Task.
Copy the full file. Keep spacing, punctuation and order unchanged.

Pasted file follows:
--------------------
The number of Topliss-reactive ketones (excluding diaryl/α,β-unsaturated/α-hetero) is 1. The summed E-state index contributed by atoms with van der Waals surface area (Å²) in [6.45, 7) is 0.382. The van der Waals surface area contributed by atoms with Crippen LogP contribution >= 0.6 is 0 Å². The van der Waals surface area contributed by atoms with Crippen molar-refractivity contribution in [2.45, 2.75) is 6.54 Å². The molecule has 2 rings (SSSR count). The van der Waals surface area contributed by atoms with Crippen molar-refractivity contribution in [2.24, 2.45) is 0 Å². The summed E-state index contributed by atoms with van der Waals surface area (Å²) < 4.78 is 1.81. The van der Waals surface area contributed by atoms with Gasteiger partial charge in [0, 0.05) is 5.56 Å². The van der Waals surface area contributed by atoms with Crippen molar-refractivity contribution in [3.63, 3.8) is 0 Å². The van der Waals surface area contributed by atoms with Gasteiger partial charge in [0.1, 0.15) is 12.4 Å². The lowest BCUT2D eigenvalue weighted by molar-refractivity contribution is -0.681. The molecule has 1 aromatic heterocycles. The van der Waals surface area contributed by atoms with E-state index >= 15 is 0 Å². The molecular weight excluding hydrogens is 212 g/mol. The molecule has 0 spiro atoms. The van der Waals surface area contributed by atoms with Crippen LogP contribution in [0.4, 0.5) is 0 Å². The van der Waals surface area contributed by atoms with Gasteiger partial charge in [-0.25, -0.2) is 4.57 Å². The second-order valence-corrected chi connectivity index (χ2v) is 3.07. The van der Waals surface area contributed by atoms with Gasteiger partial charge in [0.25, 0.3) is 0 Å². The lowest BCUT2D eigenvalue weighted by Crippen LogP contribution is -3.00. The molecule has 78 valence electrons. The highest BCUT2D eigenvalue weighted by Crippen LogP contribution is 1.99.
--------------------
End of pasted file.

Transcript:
The number of Topliss-reactive ketones (excluding diaryl/α,β-unsaturated/α-hetero) is 1. The summed E-state index contributed by atoms with van der Waals surface area (Å²) in [6.45, 7) is 0.382. The van der Waals surface area contributed by atoms with Crippen LogP contribution >= 0.6 is 0 Å². The van der Waals surface area contributed by atoms with Crippen molar-refractivity contribution in [2.45, 2.75) is 6.54 Å². The molecule has 2 rings (SSSR count). The van der Waals surface area contributed by atoms with Crippen molar-refractivity contribution in [2.24, 2.45) is 0 Å². The summed E-state index contributed by atoms with van der Waals surface area (Å²) < 4.78 is 1.81. The van der Waals surface area contributed by atoms with Gasteiger partial charge in [0, 0.05) is 5.56 Å². The van der Waals surface area contributed by atoms with Crippen molar-refractivity contribution in [3.63, 3.8) is 0 Å². The van der Waals surface area contributed by atoms with Gasteiger partial charge in [0.1, 0.15) is 12.4 Å². The lowest BCUT2D eigenvalue weighted by molar-refractivity contribution is -0.681. The molecule has 1 aromatic heterocycles. The van der Waals surface area contributed by atoms with E-state index >= 15 is 0 Å². The molecular weight excluding hydrogens is 212 g/mol. The molecule has 0 spiro atoms. The van der Waals surface area contributed by atoms with Crippen LogP contribution in [0.4, 0.5) is 0 Å². The van der Waals surface area contributed by atoms with Gasteiger partial charge in [-0.25, -0.2) is 4.57 Å². The second-order valence-corrected chi connectivity index (χ2v) is 3.07. The van der Waals surface area contributed by atoms with Gasteiger partial charge in [0.25, 0.3) is 0 Å². The lowest BCUT2D eigenvalue weighted by Crippen LogP contribution is -3.00. The molecule has 78 valence electrons. The highest BCUT2D eigenvalue weighted by Crippen LogP contribution is 1.99.